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Bridgeway Bible Dictionary

Aaron

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From the time Moses set out to free Israel from Egypt, Aaron his brother played an important part in the young nation’s development. He remained in a position of influence and responsibility until the day of his death, forty years later (Exodus 7:7; Numbers 33:39).

Early developments

Although Aaron was three years older than Moses (Exodus 7:7), he willingly accepted Moses’ supreme leadership of the nation. He became Moses’ chief spokesman and personal assistant (Exodus 4:10-16; Exodus 4:29-30; Exodus 7:1-2; Exodus 7:10; Exodus 7:19; Exodus 8:5; Exodus 8:17; Exodus 8:25). As Moses grew in confidence, he became less dependent upon Aaron in his public activities (Exodus 9:13; Exodus 9:22; Exodus 9:33). Aaron, however, continued to support Moses, especially in prayer (Exodus 17:12).

Aaron was one of the privileged few who went with Moses up on to the mountain of God. He was also one of those to whom Moses entrusted the leadership of Israel during his absence (Exodus 24:1-2; Exodus 24:9; Exodus 24:14). Aaron proved to be a weak leader, and was easily persuaded to build an idol as a visible symbol of the invisible God (Exodus 32:1-6; Exodus 32:21-25). When Moses challenged the faithful to fight against this idolatry, the men of the tribe of Levi responded. God rewarded them by promising that in the new religious order, the Levites would be his chosen religious servants (Exodus 32:26-29).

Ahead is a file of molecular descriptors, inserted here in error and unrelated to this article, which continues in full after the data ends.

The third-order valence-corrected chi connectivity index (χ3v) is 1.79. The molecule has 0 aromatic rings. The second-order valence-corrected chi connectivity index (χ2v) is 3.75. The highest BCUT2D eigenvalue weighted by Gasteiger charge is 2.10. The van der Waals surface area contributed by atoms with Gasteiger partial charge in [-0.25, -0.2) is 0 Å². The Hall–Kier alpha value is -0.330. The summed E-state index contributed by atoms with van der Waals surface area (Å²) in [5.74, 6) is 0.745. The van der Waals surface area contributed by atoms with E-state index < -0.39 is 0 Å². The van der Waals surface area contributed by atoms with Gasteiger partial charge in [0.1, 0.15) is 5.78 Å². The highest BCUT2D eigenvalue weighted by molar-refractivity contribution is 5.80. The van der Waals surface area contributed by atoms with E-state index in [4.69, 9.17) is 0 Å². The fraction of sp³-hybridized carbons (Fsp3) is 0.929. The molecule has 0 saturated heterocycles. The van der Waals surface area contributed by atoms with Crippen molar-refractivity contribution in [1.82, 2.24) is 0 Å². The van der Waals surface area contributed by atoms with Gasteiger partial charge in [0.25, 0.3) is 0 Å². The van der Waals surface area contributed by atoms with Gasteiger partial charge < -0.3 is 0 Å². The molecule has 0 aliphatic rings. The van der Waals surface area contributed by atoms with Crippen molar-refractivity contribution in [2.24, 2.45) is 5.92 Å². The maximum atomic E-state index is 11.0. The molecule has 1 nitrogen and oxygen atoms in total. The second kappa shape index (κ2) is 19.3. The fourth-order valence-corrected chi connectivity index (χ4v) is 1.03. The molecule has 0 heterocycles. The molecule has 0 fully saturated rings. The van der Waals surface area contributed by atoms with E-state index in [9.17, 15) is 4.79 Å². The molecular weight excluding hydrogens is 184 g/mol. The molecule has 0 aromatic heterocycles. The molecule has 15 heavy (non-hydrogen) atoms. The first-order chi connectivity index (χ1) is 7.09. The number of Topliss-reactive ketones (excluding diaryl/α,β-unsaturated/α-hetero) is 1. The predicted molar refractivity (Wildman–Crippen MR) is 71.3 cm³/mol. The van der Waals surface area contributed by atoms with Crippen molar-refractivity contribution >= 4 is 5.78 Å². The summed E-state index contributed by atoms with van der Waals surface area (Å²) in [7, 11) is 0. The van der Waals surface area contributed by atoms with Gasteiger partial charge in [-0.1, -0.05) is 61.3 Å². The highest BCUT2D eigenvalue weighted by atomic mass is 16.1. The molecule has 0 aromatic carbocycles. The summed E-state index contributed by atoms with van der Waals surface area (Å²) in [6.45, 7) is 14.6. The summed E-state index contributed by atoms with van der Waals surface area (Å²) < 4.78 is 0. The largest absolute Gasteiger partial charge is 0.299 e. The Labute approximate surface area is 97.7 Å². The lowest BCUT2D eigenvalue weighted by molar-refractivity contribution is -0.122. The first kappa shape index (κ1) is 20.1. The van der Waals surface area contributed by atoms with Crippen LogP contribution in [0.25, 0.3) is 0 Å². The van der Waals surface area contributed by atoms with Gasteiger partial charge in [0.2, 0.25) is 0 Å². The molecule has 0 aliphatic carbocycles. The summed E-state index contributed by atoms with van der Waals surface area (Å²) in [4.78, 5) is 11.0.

Levi was the tribe to which Moses and Aaron belonged (Exodus 6:16-20). God had already told Moses that in the new religious order, Aaron and his sons were to be the priests, with Aaron the high priest (Exodus 28:1-4). In the generations to follow, although all Levites were to be religious officials, only those of the family of Aaron could be priests (Numbers 3:3-10; see LEVITE; PRIEST).

Troubles along the way

In spite of his devoted service to God, Aaron had his disappointments and failures. His two older sons made an offering contrary to the way God had instructed them, and were punished with instant death (Leviticus 10:1-3). On another occasion, he and his sister Miriam showed some jealousy against Moses because of Moses’ supreme position in Israel. When Miriam, who had led the criticism, was punished with leprosy, Aaron confessed his wrong and asked God to heal her (Numbers 12:1-2; Numbers 12:9-12).

Just as Aaron had been jealous of Moses’ position as supreme leader, so other Levites grew jealous of Aaron’s position as high priest (Numbers 16:1-11). God destroyed the rebels (Numbers 16:31-35) and sent a plague on the people who had supported them; but Aaron prayed for them and the plague stopped (Numbers 16:47-48). By the miraculous budding of Aaron’s rod, God emphasized afresh that only those of the family of Aaron were to be priests (Numbers 17:1-11).

Moses and Aaron were guilty of disobedience to God when, in anger at the people’s constant complaining, they struck the rock at Meribah. God punished them by assuring them that they would never enter the promised land (Numbers 20:2; Numbers 20:10-13). Soon after, when the journeying Israelites reached Mt Hor, Aaron died. Before he died, however, there was a public ceremony to appoint Eleazar, Aaron’s eldest surviving son, as the replacement high priest (Numbers 20:22-29).


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Bibliography Information
Fleming, Don. Entry for 'Aaron'. Bridgeway Bible Dictionary. https://www.studylight.org/dictionaries/bbd/a/aaron.html. 2004.

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